Literary critic and historian David Pryce-Jones has written another memoir. This one is called Signatures: Literary Encounters of a Lifetime and consists of 90 memoirs of the authors of books in his collection which contain their signatures. In each case the signings were made at his request, usually in a book he already owned. Typically, the signings took place when he arrived to interview the signer. The book has been reviewed widely (e.g.,Wall Street Journal, National Review and Washington Post) and excerpts have appeared in Standpoint (Arthur Koestler) and The Spectator (several subjects) . It was published in the USA last month and in the UK last week.
Among those memorialized, there are several of Waugh’s generation or the next one up or down. These include Harold Acton, Cyril Connolly, J B Priestley, Rose Macauley, Somerset Maugham, Aldous Huxley, Kingsley Amis and V S Naipaul. According to Joseph Epstein, who reviews the book in the Wall Street Journal, the essays provide a record of the decline of English culture over the period they cover: “traditions in dress, wit, intellectual life, were admirable in all ways” as exemplified in the early periods by those such as Winston Churchill, Evelyn Waugh, Rebecca West and Hugh Trevor-Roper. But those described from more recent times make England “seem more than a touch shabby, dull, dreary, symbolized by those two knights of woeful countenance Sir Mick Jagger and Sir Elton John” as well as the yet unknighted Jeremy Corbyn.
Epstein singles out for special praise Pryce-Jones’s portrait of Cyril Connolly who “was much taken by the endurance of writing. His own, though still readable, has not held up and he never came near writing the masterpiece that was the name of his desire.” That portrait ends with Epstein’s thoughts “on the relations among Connolly, Evelyn Waugh and George Orwell about whom Mr Pryce-Jones writes, ‘These three writers disagreed but their opinion of each other is in the literary centerpiece of the age’.”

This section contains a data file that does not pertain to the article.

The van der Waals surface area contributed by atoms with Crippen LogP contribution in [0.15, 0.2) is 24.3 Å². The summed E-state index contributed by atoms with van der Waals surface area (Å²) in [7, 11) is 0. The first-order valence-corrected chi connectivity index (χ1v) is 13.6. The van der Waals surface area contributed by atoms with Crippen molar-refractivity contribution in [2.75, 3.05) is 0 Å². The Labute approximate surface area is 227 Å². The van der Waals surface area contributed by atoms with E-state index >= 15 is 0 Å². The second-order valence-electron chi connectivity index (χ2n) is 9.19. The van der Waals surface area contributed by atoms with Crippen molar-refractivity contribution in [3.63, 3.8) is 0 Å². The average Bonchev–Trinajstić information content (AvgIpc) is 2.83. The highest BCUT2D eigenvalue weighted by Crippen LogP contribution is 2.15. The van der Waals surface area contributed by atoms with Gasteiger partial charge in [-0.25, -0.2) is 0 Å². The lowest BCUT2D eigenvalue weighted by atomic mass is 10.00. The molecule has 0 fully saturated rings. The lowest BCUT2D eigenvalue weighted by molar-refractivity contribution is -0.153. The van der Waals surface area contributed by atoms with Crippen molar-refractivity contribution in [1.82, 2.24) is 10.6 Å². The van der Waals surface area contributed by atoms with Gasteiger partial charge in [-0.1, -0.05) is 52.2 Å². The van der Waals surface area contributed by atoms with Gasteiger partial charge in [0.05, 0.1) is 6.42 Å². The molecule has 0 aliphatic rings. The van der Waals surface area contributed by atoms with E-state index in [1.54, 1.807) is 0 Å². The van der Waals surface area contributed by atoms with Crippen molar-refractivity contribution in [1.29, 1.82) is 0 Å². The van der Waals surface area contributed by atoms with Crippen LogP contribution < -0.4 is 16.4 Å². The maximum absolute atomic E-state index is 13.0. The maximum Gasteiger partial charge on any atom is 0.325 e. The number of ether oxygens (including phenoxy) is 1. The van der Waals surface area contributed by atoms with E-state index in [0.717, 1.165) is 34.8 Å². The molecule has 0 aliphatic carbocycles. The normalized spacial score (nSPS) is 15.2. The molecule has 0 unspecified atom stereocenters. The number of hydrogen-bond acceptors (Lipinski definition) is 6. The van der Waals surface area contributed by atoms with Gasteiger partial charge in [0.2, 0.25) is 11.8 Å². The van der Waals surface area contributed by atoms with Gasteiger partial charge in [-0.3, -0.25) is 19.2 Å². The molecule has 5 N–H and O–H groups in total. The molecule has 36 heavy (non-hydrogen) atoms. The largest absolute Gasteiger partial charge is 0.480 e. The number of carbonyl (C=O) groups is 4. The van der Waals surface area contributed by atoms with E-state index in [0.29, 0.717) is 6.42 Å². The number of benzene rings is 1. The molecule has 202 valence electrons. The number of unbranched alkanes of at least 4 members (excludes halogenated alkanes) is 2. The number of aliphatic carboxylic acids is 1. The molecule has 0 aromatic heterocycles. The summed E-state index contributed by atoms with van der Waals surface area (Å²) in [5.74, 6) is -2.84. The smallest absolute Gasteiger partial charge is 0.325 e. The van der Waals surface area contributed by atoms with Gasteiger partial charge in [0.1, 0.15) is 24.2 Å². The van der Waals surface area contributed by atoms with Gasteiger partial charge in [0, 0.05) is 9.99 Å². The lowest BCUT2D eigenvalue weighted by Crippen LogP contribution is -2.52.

It seems odd that Pryce-Jones does not include a memoir of Waugh. But this may well be due to the fact that Waugh didn’t meet the criterion of having signed a book for Pryce-Jones. As noted in a previous post, Waugh seems to have kept him at some distance on the few occasions when they met, which were mostly arranged through the efforts of Theresa Waugh or her mother. Evelyn had a particular dislike for David Pryce-Jones’s father, Alan, and that may have made him wary of befriending his offspring. And it can’t have helped things that David Pryce-Jones wrote an unfavorable review in his 20s (Critical Heritage, p. 272: In an editorial comment, Martin Stannard wrote, “The piece offended Waugh who lost no time in informing its author of the fact”). Waugh wasn’t to know at the time that, after his death, Pryce-Jones would edit what has turned out to be a very valuable source of biographical material: Evelyn Waugh and His World (1973).